Constitutional Law

The Leonard Lopate Show

The Future of Free Speech in America

Thursday, January 22, 2015

After Charlie Hebdo, American citizens and media institutions alike are reconsidering what "free speech" really means--and what it should mean. 

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NYPR Archives & Preservation

Professor Laurence Tribe, The Constitutional Convention of 1787

Thursday, September 18, 2014

It’s not embalmed in a time capsule of amber as though it was not meant to change over time.
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The Brian Lehrer Show

Overturning Teacher Tenure

Wednesday, June 11, 2014

A California judge just threw out teacher tenure, calling it the moral equivalent of segregation. Then the Obama administration quickly embraced the ruling. Hear why.

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The Brian Lehrer Show

Forget the Constitution

Tuesday, March 19, 2013

The argument over the Constitution is typically between the "strict constructionists" and the "living Constitution" school of thought. Louis Michael Seidman, professor of Constitutional Law at Georgetown University Law Center and the author of On Constitutional Disobedience (Oxford University Press, 2013), offers the contrarian view that the Constitution is outdated and that instead of re-interpreting it to fit current issues, it should be ignored altogether.

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The Brian Lehrer Show

Clans and Individuals

Wednesday, March 13, 2013

Mark Weiner teaches constitutional law and legal history at Rutgers School of Law in Newark and is the author of The Rule of the Clan: What an Ancient Form of Social Organization Reveals About the Future of Individual Freedom. He joins us look at the concept of individual liberty under central governments and clan-based countries.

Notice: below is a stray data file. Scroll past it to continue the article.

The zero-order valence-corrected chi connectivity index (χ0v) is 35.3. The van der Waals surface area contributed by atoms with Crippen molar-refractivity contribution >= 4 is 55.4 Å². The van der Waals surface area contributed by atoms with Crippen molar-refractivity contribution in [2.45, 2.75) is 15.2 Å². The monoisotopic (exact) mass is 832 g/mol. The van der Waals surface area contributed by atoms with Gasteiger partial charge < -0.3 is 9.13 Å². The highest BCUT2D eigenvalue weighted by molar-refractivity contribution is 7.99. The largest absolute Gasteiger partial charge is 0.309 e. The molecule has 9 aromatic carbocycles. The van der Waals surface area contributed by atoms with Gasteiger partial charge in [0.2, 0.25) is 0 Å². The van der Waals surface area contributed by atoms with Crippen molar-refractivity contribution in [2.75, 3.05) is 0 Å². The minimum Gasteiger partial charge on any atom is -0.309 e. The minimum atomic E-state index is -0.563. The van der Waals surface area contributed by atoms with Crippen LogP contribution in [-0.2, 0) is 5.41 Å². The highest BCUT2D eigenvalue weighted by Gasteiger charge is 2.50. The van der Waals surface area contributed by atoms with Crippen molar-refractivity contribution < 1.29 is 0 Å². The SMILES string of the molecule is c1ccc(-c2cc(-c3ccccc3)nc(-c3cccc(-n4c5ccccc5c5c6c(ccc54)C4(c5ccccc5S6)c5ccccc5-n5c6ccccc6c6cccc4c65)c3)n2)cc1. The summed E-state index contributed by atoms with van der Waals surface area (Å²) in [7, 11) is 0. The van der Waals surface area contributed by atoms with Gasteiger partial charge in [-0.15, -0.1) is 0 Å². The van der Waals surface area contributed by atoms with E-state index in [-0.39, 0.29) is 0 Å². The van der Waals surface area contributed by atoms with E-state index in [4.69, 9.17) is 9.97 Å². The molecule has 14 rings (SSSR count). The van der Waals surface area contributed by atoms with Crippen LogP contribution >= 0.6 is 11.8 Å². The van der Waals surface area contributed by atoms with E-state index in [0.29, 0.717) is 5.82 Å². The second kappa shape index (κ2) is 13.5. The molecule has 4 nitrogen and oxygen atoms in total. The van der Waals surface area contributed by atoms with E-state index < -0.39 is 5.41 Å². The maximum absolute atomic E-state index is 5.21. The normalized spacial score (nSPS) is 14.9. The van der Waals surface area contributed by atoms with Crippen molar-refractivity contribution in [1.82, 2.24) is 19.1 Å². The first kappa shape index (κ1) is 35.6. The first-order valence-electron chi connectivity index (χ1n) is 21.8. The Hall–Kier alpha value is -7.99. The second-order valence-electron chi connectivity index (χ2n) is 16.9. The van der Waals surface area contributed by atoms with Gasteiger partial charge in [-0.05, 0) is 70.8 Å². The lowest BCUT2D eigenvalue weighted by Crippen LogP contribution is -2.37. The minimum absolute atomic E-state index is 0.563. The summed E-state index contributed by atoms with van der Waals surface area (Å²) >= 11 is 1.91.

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The Brian Lehrer Show

The Unwritten Constitution

Tuesday, November 13, 2012

Akhil Reed Amar, professor of law and political science at Yale University and the author of America's Unwritten Constitution: The Precedents and Principles We Live By, looks at the text and the context of the U.S. Constitution.

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The Leonard Lopate Show

Jeffrey Toobin on The Oath

Friday, October 05, 2012

Jeffrey Toobin takes a close look at the Supreme Court and its relationship to the White House. His new book The Oath: The Obama White House and the Supreme Court documents how, from the moment Chief Justice John Roberts blundered through the Oath of Office at Barack Obama's inauguration, the relationship between the Supreme Court and the White House has been confrontational. Barack Obama and John Roberts are completely at odds on almost every major constitutional issue.

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The Brian Lehrer Show

Public Opinion and the Court

Monday, May 21, 2012